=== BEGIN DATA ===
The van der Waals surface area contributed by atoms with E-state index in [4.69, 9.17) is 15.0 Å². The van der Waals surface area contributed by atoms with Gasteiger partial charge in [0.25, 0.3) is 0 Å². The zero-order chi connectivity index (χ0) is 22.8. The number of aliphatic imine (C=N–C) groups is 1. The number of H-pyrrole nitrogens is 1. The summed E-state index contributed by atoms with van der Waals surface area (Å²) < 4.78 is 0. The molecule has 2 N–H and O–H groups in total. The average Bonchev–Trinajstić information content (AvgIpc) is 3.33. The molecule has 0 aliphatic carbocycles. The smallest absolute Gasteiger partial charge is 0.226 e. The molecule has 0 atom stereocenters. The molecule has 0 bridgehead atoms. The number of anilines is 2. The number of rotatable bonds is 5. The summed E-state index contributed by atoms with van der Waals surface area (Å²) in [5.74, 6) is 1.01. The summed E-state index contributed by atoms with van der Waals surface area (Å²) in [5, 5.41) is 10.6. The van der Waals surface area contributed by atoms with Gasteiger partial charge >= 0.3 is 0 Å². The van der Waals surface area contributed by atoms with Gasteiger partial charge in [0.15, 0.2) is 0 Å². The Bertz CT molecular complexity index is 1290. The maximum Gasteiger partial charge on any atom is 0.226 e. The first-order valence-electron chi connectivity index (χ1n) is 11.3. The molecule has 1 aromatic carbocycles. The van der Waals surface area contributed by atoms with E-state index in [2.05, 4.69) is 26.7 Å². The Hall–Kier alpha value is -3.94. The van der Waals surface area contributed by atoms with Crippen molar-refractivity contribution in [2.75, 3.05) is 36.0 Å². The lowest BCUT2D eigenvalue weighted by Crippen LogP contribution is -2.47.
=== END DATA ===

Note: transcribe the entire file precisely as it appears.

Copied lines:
The van der Waals surface area contributed by atoms with E-state index in [4.69, 9.17) is 15.0 Å². The van der Waals surface area contributed by atoms with Gasteiger partial charge in [0.25, 0.3) is 0 Å². The zero-order chi connectivity index (χ0) is 22.8. The number of aliphatic imine (C=N–C) groups is 1. The number of H-pyrrole nitrogens is 1. The summed E-state index contributed by atoms with van der Waals surface area (Å²) < 4.78 is 0. The molecule has 2 N–H and O–H groups in total. The average Bonchev–Trinajstić information content (AvgIpc) is 3.33. The molecule has 0 aliphatic carbocycles. The smallest absolute Gasteiger partial charge is 0.226 e. The molecule has 0 atom stereocenters. The molecule has 0 bridgehead atoms. The number of anilines is 2. The number of rotatable bonds is 5. The summed E-state index contributed by atoms with van der Waals surface area (Å²) in [5.74, 6) is 1.01. The summed E-state index contributed by atoms with van der Waals surface area (Å²) in [5, 5.41) is 10.6. The van der Waals surface area contributed by atoms with Gasteiger partial charge >= 0.3 is 0 Å². The van der Waals surface area contributed by atoms with Gasteiger partial charge in [0.15, 0.2) is 0 Å². The Bertz CT molecular complexity index is 1290. The maximum Gasteiger partial charge on any atom is 0.226 e. The first-order valence-electron chi connectivity index (χ1n) is 11.3. The molecule has 1 aromatic carbocycles. The van der Waals surface area contributed by atoms with E-state index in [2.05, 4.69) is 26.7 Å². The Hall–Kier alpha value is -3.94. The van der Waals surface area contributed by atoms with Crippen molar-refractivity contribution in [2.75, 3.05) is 36.0 Å². The lowest BCUT2D eigenvalue weighted by Crippen LogP contribution is -2.47.